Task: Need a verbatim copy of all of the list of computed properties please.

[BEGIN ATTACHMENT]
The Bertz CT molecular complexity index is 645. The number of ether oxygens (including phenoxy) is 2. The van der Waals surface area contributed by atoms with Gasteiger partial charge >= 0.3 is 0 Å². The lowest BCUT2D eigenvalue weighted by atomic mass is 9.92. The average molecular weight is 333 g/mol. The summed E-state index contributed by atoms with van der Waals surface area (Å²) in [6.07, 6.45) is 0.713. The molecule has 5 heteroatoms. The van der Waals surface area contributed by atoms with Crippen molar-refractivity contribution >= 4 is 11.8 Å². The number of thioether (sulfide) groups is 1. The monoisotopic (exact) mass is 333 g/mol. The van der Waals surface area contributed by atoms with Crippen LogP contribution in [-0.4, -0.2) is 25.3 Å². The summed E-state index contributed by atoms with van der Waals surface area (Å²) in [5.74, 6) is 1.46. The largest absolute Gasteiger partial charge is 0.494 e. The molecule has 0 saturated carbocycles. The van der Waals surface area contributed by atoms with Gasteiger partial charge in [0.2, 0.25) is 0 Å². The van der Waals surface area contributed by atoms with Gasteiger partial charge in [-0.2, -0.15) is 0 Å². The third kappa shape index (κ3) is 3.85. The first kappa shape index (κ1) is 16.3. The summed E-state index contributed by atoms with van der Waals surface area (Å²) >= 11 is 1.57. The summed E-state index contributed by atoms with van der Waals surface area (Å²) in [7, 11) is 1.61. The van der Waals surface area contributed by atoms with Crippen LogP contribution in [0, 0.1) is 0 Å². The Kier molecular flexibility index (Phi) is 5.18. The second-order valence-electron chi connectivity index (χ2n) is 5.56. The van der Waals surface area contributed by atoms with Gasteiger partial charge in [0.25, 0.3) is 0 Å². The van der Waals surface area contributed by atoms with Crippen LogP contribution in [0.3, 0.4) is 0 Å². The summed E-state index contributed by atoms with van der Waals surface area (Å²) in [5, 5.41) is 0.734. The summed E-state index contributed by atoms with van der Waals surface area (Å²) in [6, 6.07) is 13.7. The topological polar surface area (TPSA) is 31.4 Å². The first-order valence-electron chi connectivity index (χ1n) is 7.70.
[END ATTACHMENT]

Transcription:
The Bertz CT molecular complexity index is 645. The number of ether oxygens (including phenoxy) is 2. The van der Waals surface area contributed by atoms with Gasteiger partial charge >= 0.3 is 0 Å². The lowest BCUT2D eigenvalue weighted by atomic mass is 9.92. The average molecular weight is 333 g/mol. The summed E-state index contributed by atoms with van der Waals surface area (Å²) in [6.07, 6.45) is 0.713. The molecule has 5 heteroatoms. The van der Waals surface area contributed by atoms with Crippen molar-refractivity contribution >= 4 is 11.8 Å². The number of thioether (sulfide) groups is 1. The monoisotopic (exact) mass is 333 g/mol. The van der Waals surface area contributed by atoms with Crippen LogP contribution in [-0.4, -0.2) is 25.3 Å². The summed E-state index contributed by atoms with van der Waals surface area (Å²) in [5.74, 6) is 1.46. The largest absolute Gasteiger partial charge is 0.494 e. The molecule has 0 saturated carbocycles. The van der Waals surface area contributed by atoms with Gasteiger partial charge in [0.2, 0.25) is 0 Å². The van der Waals surface area contributed by atoms with Gasteiger partial charge in [-0.2, -0.15) is 0 Å². The third kappa shape index (κ3) is 3.85. The first kappa shape index (κ1) is 16.3. The summed E-state index contributed by atoms with van der Waals surface area (Å²) >= 11 is 1.57. The summed E-state index contributed by atoms with van der Waals surface area (Å²) in [7, 11) is 1.61. The van der Waals surface area contributed by atoms with Crippen LogP contribution in [0, 0.1) is 0 Å². The Kier molecular flexibility index (Phi) is 5.18. The second-order valence-electron chi connectivity index (χ2n) is 5.56. The van der Waals surface area contributed by atoms with Gasteiger partial charge in [0.25, 0.3) is 0 Å². The van der Waals surface area contributed by atoms with Crippen LogP contribution in [0.3, 0.4) is 0 Å². The summed E-state index contributed by atoms with van der Waals surface area (Å²) in [5, 5.41) is 0.734. The summed E-state index contributed by atoms with van der Waals surface area (Å²) in [6, 6.07) is 13.7. The topological polar surface area (TPSA) is 31.4 Å². The first-order valence-electron chi connectivity index (χ1n) is 7.70.